And she went up, and laid him on the bed of the man of God, and shut [the door] upon him, and went out. And she called to her husband, and said, Send me, I pray thee, one of the young men, and one of the asses, and I will run to the man of God, and come again. And he said, Why wilt thou go to him to-day? It is neither new moon nor sabbath. And she said, [It is] well.

Then she saddled the ass, and said to her servant, Drive and go forward; slack not the riding for me, except I bid thee. And she went and came to the man of God, to mount Carmel. And it came to pass when the man of God saw her afar off, that he said to Gehazi his servant, Behold, there is the Shunammite: run now, I pray thee, to meet her, and say unto her, Is it well with thee? is it well with thy husband? is it well with the child? And she said, It is well.

And she came to the man of God to the mountain, and caught him by the feet; and Gehazi drew near to thrust her away; but the man of God said, Let her alone, for her soul is troubled within her, and Jehovah has hidden it from me, and has not told me. And she said, Did I desire a son of my lord? did I not say, Do not deceive me? And he said to Gehazi, Gird up thy loins, and take my staff in thy hand, and go thy way. If thou meet any man, salute him not, and if any salute thee, answer him not again; and lay my staff upon the face of the lad. And the mother of the lad said, As Jehovah liveth, and as thy soul liveth, I will not leave thee! And he rose up and followed her.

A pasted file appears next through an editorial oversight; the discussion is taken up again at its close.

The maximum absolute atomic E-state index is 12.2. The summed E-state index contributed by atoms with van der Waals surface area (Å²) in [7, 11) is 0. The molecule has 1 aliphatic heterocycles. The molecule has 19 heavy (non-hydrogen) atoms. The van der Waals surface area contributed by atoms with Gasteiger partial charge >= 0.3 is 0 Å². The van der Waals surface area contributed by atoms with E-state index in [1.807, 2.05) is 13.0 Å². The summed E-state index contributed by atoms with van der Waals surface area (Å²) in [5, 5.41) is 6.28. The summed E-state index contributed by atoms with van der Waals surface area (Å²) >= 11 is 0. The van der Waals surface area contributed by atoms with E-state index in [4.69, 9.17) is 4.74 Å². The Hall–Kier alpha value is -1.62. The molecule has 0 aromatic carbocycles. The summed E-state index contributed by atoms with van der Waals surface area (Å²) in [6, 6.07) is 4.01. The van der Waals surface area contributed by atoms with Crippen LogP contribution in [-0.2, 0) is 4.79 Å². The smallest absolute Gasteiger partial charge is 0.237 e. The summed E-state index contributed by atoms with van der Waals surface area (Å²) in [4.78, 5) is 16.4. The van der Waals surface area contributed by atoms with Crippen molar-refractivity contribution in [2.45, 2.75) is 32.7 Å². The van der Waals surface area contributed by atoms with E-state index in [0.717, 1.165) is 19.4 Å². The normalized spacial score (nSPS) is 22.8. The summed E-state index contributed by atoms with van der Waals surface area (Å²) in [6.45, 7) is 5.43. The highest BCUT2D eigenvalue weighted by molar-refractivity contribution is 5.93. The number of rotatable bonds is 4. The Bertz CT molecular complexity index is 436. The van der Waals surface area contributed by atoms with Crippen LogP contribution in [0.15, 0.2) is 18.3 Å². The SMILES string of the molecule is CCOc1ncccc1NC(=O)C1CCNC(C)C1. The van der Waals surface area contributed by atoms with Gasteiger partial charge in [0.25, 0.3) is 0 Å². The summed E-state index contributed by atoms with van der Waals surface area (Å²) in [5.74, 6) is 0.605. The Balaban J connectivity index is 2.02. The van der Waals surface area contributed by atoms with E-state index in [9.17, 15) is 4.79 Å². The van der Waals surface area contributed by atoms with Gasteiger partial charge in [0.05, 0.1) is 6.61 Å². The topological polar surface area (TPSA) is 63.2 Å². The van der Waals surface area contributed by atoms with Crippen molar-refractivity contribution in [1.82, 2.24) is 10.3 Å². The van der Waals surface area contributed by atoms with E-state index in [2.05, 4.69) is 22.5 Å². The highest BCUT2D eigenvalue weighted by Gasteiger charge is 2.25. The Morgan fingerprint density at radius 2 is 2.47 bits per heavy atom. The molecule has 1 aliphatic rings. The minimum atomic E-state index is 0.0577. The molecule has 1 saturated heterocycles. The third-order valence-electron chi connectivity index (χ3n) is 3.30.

This is the next lesson: When you know that you know you need Him, go, run, cling to Him and don’t let go because in His presence alone is Hope.

The rest of the story verses 31-37: And Gehazi passed on before them, and laid the staff upon the face of the lad; but there was neither voice, nor sign of attention. And he returned to meet him, and told him saying, The lad is not awaked. And when Elisha came into the house, behold, the child was dead, [and] laid upon his bed. And he went in and shut the door upon them both, and prayed to Jehovah. And he went up, and lay upon the child, and put his mouth upon his mouth, and his eyes upon his eyes, and his hands upon his hands, and bent over him; and the flesh of the child grew warm. And he returned, and walked in the house to and fro; and went up, and bent over him. And the lad sneezed seven times, and the lad opened his eyes.